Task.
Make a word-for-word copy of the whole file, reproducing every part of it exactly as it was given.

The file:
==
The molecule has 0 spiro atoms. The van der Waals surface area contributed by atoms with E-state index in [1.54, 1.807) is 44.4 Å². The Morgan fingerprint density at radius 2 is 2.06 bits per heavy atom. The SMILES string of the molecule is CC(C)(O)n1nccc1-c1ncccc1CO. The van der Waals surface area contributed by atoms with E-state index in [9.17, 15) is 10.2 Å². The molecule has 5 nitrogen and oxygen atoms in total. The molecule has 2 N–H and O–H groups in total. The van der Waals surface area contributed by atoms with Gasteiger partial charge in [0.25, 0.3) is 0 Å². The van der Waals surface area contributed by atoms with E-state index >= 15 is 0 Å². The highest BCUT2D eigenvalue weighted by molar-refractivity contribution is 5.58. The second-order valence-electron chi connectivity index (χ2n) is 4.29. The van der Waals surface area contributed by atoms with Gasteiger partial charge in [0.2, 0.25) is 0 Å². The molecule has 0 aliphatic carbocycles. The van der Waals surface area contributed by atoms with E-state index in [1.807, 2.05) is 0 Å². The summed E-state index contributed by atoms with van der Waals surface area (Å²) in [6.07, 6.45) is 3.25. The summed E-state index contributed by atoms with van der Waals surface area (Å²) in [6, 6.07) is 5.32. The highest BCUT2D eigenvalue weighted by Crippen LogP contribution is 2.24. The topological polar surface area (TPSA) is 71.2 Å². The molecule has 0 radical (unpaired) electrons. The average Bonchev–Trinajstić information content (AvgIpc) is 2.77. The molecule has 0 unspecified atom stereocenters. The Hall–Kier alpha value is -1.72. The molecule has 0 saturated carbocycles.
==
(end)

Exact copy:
The molecule has 0 spiro atoms. The van der Waals surface area contributed by atoms with E-state index in [1.54, 1.807) is 44.4 Å². The Morgan fingerprint density at radius 2 is 2.06 bits per heavy atom. The SMILES string of the molecule is CC(C)(O)n1nccc1-c1ncccc1CO. The van der Waals surface area contributed by atoms with E-state index in [9.17, 15) is 10.2 Å². The molecule has 5 nitrogen and oxygen atoms in total. The molecule has 2 N–H and O–H groups in total. The van der Waals surface area contributed by atoms with Gasteiger partial charge in [0.25, 0.3) is 0 Å². The van der Waals surface area contributed by atoms with E-state index >= 15 is 0 Å². The highest BCUT2D eigenvalue weighted by molar-refractivity contribution is 5.58. The second-order valence-electron chi connectivity index (χ2n) is 4.29. The van der Waals surface area contributed by atoms with Gasteiger partial charge in [0.2, 0.25) is 0 Å². The molecule has 0 aliphatic carbocycles. The van der Waals surface area contributed by atoms with E-state index in [1.807, 2.05) is 0 Å². The summed E-state index contributed by atoms with van der Waals surface area (Å²) in [6.07, 6.45) is 3.25. The summed E-state index contributed by atoms with van der Waals surface area (Å²) in [6, 6.07) is 5.32. The highest BCUT2D eigenvalue weighted by Crippen LogP contribution is 2.24. The topological polar surface area (TPSA) is 71.2 Å². The molecule has 0 radical (unpaired) electrons. The average Bonchev–Trinajstić information content (AvgIpc) is 2.77. The molecule has 0 unspecified atom stereocenters. The Hall–Kier alpha value is -1.72. The molecule has 0 saturated carbocycles.